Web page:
The Dog Ate Your Wallet? How to Cut the Costs of Pet Ownership
To put that figure in perspective, let's break it down: The average dog owner spends about $248 a year on routine vet visits, $407 on surgical vet visits, $419 on food, treats and vitamins, $274 on boarding, $78 on travel expenses and $73 on grooming.
Add it up, and you get $1,251. That's close to what we spend on electricity to run our homes ($1,413), telephone services ($1,178) or household furnishings ($1,467) each year, according to the Bureau of Labor Statistics' latest Consumer Expenditure Survey.
If you're surprised, you must not own a dog. Or a cat, fish or turtle. Keeping one of these friends under your roof adds up fast. Trust me. I've been to the emergency vet in the middle of the night, and my wallet has the battle scars to prove it.
I don't think there's a pet owner out there who isn't looking to cut costs. Here's how to do it:
• Don't pick a pricey pooch. For some of you, it's too late, so file this away for next time. But if you're in the market for a pet and you're undecided about what to get, remember: As a general rule of thumb, the bigger the animal, the more expensive it is to shelter and care for. So, if your budget is tight, a cat or small dog may be your best bet.
According to APPA's latest survey, cats are cheaper than dogs in nearly every category, including boarding, vitamins, grooming, food and routine vet exams. Large dogs come with large expenses: They cost more to feed. They cost more to board. You may have to pay a heftier pet deposit if you rent, or more in homeowners' insurance if you don't. Consider breed, as well, says Dr. Douglas Aspros, a Westchester, NY-based vet and president of the American Veterinary Medical Association. "It's worthwhile to do a little research and find out what problems the breed you're interested in is prone to. Breeds that have more arthritis, for example, may mean x-rays, anti-inflammatory drugs, even new hips."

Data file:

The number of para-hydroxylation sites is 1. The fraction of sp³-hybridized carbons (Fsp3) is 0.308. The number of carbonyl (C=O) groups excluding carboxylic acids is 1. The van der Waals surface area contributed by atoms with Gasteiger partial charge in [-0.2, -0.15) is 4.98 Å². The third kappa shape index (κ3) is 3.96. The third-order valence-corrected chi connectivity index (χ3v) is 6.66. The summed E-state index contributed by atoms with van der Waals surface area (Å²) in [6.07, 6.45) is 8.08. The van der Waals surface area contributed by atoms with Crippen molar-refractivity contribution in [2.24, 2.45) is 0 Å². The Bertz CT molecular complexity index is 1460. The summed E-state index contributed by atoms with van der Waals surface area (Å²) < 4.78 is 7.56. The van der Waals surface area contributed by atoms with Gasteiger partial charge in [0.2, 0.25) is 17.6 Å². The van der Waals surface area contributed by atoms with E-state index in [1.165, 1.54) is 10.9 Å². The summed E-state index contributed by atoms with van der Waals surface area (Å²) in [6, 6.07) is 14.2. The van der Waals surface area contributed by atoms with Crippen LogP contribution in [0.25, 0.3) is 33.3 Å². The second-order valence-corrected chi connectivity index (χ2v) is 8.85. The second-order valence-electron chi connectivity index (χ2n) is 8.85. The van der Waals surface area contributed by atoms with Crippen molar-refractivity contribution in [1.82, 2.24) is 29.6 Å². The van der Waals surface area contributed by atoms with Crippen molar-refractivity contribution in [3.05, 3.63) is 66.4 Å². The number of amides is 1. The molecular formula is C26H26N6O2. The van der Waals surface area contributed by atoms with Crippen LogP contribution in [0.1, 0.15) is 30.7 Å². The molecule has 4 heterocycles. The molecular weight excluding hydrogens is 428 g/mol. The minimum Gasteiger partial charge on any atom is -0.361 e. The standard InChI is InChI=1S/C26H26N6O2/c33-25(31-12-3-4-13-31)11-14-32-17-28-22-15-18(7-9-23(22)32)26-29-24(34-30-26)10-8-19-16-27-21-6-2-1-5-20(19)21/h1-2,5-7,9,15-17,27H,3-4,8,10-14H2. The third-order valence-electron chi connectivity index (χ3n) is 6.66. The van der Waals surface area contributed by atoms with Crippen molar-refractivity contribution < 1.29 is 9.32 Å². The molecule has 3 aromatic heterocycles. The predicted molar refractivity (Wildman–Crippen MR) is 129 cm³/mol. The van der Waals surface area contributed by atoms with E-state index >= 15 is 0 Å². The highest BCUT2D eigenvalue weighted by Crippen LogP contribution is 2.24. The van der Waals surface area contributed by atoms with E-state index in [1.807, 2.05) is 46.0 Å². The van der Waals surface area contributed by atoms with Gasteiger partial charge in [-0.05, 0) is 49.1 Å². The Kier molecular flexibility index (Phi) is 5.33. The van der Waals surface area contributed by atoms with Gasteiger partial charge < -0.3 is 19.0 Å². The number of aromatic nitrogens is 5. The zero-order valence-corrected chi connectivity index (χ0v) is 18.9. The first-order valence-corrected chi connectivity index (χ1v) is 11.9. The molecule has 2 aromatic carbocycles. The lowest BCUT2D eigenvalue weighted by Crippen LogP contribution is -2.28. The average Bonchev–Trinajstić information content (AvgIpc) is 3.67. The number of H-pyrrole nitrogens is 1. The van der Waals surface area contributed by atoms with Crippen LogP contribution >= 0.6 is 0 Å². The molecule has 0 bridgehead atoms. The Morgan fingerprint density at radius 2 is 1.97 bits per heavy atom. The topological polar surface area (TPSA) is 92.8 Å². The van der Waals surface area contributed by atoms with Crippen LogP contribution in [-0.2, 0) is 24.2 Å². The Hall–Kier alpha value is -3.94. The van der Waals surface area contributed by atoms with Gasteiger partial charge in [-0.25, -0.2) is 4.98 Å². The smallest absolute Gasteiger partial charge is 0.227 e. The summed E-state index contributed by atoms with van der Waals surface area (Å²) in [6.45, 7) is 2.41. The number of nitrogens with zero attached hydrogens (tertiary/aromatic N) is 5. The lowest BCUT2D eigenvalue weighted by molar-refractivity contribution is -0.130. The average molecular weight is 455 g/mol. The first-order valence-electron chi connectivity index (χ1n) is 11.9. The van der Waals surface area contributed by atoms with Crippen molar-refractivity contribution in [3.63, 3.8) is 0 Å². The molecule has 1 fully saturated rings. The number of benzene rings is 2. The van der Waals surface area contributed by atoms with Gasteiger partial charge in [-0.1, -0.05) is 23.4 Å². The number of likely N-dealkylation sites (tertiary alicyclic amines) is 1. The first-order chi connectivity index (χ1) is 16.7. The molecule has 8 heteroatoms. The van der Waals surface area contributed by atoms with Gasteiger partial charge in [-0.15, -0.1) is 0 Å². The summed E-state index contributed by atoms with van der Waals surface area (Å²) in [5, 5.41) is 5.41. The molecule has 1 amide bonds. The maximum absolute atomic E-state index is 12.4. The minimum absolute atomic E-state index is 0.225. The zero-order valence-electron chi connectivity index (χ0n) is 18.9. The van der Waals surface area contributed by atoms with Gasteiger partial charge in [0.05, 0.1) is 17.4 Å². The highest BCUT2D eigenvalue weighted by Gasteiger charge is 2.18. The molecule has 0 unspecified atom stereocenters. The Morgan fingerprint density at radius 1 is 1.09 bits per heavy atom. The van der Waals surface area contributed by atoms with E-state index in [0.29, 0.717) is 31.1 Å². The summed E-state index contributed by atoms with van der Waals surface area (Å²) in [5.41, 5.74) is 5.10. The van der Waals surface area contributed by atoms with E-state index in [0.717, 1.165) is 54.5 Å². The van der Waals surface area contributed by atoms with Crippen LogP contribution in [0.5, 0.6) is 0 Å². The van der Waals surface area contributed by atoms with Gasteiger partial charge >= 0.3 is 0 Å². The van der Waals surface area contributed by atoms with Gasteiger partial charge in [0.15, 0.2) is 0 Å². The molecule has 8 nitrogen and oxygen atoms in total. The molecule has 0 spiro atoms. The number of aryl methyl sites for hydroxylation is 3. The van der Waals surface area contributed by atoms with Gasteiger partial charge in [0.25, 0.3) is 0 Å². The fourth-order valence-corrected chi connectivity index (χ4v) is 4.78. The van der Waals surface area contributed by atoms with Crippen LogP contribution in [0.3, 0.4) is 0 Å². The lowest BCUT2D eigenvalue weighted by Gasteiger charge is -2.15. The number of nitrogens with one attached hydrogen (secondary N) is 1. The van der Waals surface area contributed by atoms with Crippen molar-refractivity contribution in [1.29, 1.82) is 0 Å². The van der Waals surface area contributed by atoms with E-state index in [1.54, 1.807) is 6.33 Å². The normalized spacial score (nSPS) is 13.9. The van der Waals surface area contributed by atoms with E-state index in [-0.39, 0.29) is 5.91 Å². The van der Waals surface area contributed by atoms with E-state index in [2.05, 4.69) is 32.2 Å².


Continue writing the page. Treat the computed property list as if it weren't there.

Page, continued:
• Fido doesn't need the fanciest food. Of the expenses that come with owning an animal, food is one of the biggest. And feeding your pet high-quality food may save you money on medical care down the road. But don't be fooled by shiny packaging and flashy slogans. "It's important to be critical here; some brands spend a lot more money on marketing than they do on the food itself," explains Aspros. Pick one that is made by a manufacturer you trust, and lists animal protein high on the list of ingredients. Then save some cash by clipping coupons and stocking up when the brand your pet likes is on sale. Finally, don't overfeed. It will save you money on food now, and on pricey medical bills due to obesity later.
• Consider pet insurance. I like Aspros's rule of thumb: "Pet insurance makes the most sense for people who know that when a problem occurs, they're going to want to do the best thing for their pet, and yet they're going to have a hard time saving enough money to handle that calamity when it happens." In other words, if you would drain your bank account and max out your credit cards to save your pet's life, it's probably worth getting insurance.
• Shear the grooming expenses. When it comes to grooming, it goes without saying that I'm for DIY. Regular brushing will cut down on visits, and when you do visit the groomer, get their fur cut short -- it will take longer to grow out, thus pushing off your next visit. And if you board your dog, it's time to make friends with other pet owners, so you can swap care instead: They watch your pup while you're out of town this summer, you return the favor when they travel for business in the fall.
• Don't buy supplies new. Both Craigslist and yard sales are overflowing with leashes, bowls, collars and other items you need for less.
-- With Arielle O'Shea